Where modules run over two terms as a 30 credit module, SIL students will attend and be assessed on the contents of term 1. Please note that some modules reflect this with an additional "A" in their module code, but this is not the case for all of them due to special assessment arrangements for SIL students.
All assessments are graded on a pass/fail basis.
INTERNATIONAL COMMERCIAL LITIGATION (LAWSG022) Credit value: 30 credits (12 ECTS)
Assessment method for LLM students: 3-hour unseen written exam
Assessment method for SIL students: 3,000 word coursework essay
This module examines the area of law known as the conflict of laws or private international law, which deals principally with three separate questions which may arise in civil and commercial litigation:
(1) jurisdiction, the question of which court may hear a dispute;
(2) applicable law, the question of which law or laws a court will apply to resolve the dispute; and
(3) the recognition and enforcement of foreign judgments.
The focus of the module is on the rules and principles which apply to resolve these questions as they arise in commercial disputes with an international element before the English courts. It also examines some of the key ancillary orders which the courts may make in dealing with such disputes, such as anti-suit injunctions and asset freezing orders. In examining these different issues, the module draws on a range of sources – the common law, the law of the European Union, and international conventions, as well as a comparative analysis of the approaches taken in other legal systems, particularly the United States, Australia and Canada.
Jurisdiction under the Brussels I Regulation
Jurisdiction under the common law
Parallel proceedings and lis pendens
Stays of proceedings under the Brussels I Regulation
Recognition and enforcement of judgments under the common law
Recognition and enforcement of judgments under the Brussels I Regulation
Introduction to choice of law; Characterisation
Choice of law in contract
Choice of law in tort
Substance and procedure; Renvoi
Public policy and mandatory rules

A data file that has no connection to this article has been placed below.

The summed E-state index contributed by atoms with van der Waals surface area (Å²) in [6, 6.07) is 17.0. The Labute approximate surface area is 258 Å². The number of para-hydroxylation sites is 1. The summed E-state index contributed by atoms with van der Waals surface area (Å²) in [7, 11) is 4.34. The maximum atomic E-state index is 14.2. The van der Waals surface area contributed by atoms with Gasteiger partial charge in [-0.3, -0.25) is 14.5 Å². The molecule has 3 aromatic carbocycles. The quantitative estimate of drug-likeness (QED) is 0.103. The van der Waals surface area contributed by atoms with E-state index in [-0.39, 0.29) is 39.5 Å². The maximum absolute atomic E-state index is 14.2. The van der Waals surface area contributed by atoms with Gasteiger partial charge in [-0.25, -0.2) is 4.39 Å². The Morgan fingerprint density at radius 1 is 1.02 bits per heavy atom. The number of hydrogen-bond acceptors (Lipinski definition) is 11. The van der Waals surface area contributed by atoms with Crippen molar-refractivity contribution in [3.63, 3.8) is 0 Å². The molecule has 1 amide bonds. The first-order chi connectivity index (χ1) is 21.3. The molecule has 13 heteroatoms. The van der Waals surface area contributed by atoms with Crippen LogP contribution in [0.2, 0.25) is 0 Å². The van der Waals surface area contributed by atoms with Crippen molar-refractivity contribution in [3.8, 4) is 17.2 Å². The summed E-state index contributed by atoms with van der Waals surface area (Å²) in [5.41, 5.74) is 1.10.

The pleading and proof of foreign law
There is no single set text for the module. Students will, however, be expected to consult the following textbooks, and may wish to purchase one or more of them:
• Cheshire, North and Fawcett, Private International Law (14th edn, 2008)
• Clarkson & Hill, The Conflict of Laws (4th edn, 2011)
• Hartley, International Commercial Litigation: Text, Cases and Materials on Private International Law (2009)
The following books should also be used for reference and further reading:
• Briggs, The Conflict of Laws (2nd edn, 2008)
• Briggs and Rees, Civil Jurisdiction and Judgments (5th edn, 2010)
• “Dicey, Morris & Collins on the Conflict of Laws” (15th edn, 2012)
• Fentiman, International Commercial Litigation (2010)
• Hill & Chong, International Commercial Disputes: Commercial Conflict of Laws in English Courts (4th edn, 2010)
• Mills, The Confluence of Public and Private International Law (2009)
• Cheshire, North and Fawcett, Private International Law (14th edn, 2008), Chapter 1
• Clarkson & Hill, The Conflict of Laws (4th edn, 2011), Chapter 1
• Hartley, International Commercial Litigation: Text, Cases and Materials on Private International Law (2009), Chapters 1-2
• Mills, The Confluence of Public and Private International Law (2009), Chapter 1
• Rogerson, ‘Collier’s Conflict of Laws’ (4th edn, 2013)
Other information: N/A
Prizes for this module: There are currently no prizes available for this module.